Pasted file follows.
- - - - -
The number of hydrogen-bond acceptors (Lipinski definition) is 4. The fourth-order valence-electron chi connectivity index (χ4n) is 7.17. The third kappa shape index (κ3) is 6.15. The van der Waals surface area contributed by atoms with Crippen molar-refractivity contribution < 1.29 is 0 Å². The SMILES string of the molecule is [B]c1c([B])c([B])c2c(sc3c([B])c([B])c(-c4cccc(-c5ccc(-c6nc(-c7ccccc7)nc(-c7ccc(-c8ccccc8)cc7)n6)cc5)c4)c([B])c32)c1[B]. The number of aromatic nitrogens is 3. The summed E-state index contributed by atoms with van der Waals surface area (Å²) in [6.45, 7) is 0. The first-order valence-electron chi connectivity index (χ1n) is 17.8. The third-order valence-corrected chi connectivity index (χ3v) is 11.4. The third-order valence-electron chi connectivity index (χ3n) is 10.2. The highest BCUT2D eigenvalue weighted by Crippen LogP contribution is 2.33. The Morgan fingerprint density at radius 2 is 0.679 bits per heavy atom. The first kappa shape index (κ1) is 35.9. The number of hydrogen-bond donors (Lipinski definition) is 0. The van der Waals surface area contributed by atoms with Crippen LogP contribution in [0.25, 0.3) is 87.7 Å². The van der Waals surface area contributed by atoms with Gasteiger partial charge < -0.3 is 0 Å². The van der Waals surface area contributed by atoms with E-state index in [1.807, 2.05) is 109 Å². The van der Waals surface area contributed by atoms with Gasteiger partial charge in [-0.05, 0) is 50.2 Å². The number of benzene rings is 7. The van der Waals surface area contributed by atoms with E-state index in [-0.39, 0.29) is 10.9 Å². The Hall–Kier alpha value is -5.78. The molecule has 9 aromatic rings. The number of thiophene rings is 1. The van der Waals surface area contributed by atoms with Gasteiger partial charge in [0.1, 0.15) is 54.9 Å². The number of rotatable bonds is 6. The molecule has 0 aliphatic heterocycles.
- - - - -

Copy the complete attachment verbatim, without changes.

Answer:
The number of hydrogen-bond acceptors (Lipinski definition) is 4. The fourth-order valence-electron chi connectivity index (χ4n) is 7.17. The third kappa shape index (κ3) is 6.15. The van der Waals surface area contributed by atoms with Crippen molar-refractivity contribution < 1.29 is 0 Å². The SMILES string of the molecule is [B]c1c([B])c([B])c2c(sc3c([B])c([B])c(-c4cccc(-c5ccc(-c6nc(-c7ccccc7)nc(-c7ccc(-c8ccccc8)cc7)n6)cc5)c4)c([B])c32)c1[B]. The number of aromatic nitrogens is 3. The summed E-state index contributed by atoms with van der Waals surface area (Å²) in [6.45, 7) is 0. The first-order valence-electron chi connectivity index (χ1n) is 17.8. The third-order valence-corrected chi connectivity index (χ3v) is 11.4. The third-order valence-electron chi connectivity index (χ3n) is 10.2. The highest BCUT2D eigenvalue weighted by Crippen LogP contribution is 2.33. The Morgan fingerprint density at radius 2 is 0.679 bits per heavy atom. The first kappa shape index (κ1) is 35.9. The number of hydrogen-bond donors (Lipinski definition) is 0. The van der Waals surface area contributed by atoms with Crippen LogP contribution in [0.25, 0.3) is 87.7 Å². The van der Waals surface area contributed by atoms with Gasteiger partial charge < -0.3 is 0 Å². The van der Waals surface area contributed by atoms with E-state index in [1.807, 2.05) is 109 Å². The van der Waals surface area contributed by atoms with Gasteiger partial charge in [-0.05, 0) is 50.2 Å². The number of benzene rings is 7. The van der Waals surface area contributed by atoms with E-state index in [-0.39, 0.29) is 10.9 Å². The Hall–Kier alpha value is -5.78. The molecule has 9 aromatic rings. The number of thiophene rings is 1. The van der Waals surface area contributed by atoms with Gasteiger partial charge in [0.1, 0.15) is 54.9 Å². The number of rotatable bonds is 6. The molecule has 0 aliphatic heterocycles.